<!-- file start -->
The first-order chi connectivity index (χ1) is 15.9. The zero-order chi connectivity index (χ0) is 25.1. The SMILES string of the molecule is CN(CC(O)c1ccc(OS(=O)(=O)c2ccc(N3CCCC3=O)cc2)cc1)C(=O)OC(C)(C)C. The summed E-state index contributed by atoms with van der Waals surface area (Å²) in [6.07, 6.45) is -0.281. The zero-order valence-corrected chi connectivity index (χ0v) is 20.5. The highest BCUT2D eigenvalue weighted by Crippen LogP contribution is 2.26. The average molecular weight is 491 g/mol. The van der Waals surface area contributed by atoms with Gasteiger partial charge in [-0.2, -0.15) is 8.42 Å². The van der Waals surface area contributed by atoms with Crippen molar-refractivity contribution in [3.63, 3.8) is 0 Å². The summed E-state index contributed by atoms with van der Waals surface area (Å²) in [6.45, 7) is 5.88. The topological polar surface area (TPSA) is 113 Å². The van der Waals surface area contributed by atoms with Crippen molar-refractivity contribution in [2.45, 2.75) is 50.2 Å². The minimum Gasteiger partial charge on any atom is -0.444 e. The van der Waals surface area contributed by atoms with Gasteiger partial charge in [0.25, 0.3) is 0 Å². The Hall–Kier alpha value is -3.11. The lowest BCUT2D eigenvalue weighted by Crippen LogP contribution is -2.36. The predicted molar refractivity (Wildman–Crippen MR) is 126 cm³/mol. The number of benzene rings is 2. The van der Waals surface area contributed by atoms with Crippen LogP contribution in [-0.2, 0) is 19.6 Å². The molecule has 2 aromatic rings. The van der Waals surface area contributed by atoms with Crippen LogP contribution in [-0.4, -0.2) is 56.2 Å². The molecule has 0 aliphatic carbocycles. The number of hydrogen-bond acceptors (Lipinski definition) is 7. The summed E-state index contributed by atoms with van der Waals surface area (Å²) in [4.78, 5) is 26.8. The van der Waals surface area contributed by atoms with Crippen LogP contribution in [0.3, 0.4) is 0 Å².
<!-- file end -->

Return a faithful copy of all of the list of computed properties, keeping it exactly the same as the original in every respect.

The first-order chi connectivity index (χ1) is 15.9. The zero-order chi connectivity index (χ0) is 25.1. The SMILES string of the molecule is CN(CC(O)c1ccc(OS(=O)(=O)c2ccc(N3CCCC3=O)cc2)cc1)C(=O)OC(C)(C)C. The summed E-state index contributed by atoms with van der Waals surface area (Å²) in [6.07, 6.45) is -0.281. The zero-order valence-corrected chi connectivity index (χ0v) is 20.5. The highest BCUT2D eigenvalue weighted by Crippen LogP contribution is 2.26. The average molecular weight is 491 g/mol. The van der Waals surface area contributed by atoms with Gasteiger partial charge in [-0.2, -0.15) is 8.42 Å². The van der Waals surface area contributed by atoms with Crippen molar-refractivity contribution in [3.63, 3.8) is 0 Å². The summed E-state index contributed by atoms with van der Waals surface area (Å²) in [6.45, 7) is 5.88. The topological polar surface area (TPSA) is 113 Å². The van der Waals surface area contributed by atoms with Crippen molar-refractivity contribution in [2.45, 2.75) is 50.2 Å². The minimum Gasteiger partial charge on any atom is -0.444 e. The van der Waals surface area contributed by atoms with Gasteiger partial charge in [0.25, 0.3) is 0 Å². The Hall–Kier alpha value is -3.11. The lowest BCUT2D eigenvalue weighted by Crippen LogP contribution is -2.36. The predicted molar refractivity (Wildman–Crippen MR) is 126 cm³/mol. The number of benzene rings is 2. The van der Waals surface area contributed by atoms with Crippen LogP contribution in [-0.2, 0) is 19.6 Å². The molecule has 2 aromatic rings. The van der Waals surface area contributed by atoms with Crippen LogP contribution in [-0.4, -0.2) is 56.2 Å². The molecule has 0 aliphatic carbocycles. The number of hydrogen-bond acceptors (Lipinski definition) is 7. The summed E-state index contributed by atoms with van der Waals surface area (Å²) in [4.78, 5) is 26.8. The van der Waals surface area contributed by atoms with Crippen LogP contribution in [0.3, 0.4) is 0 Å².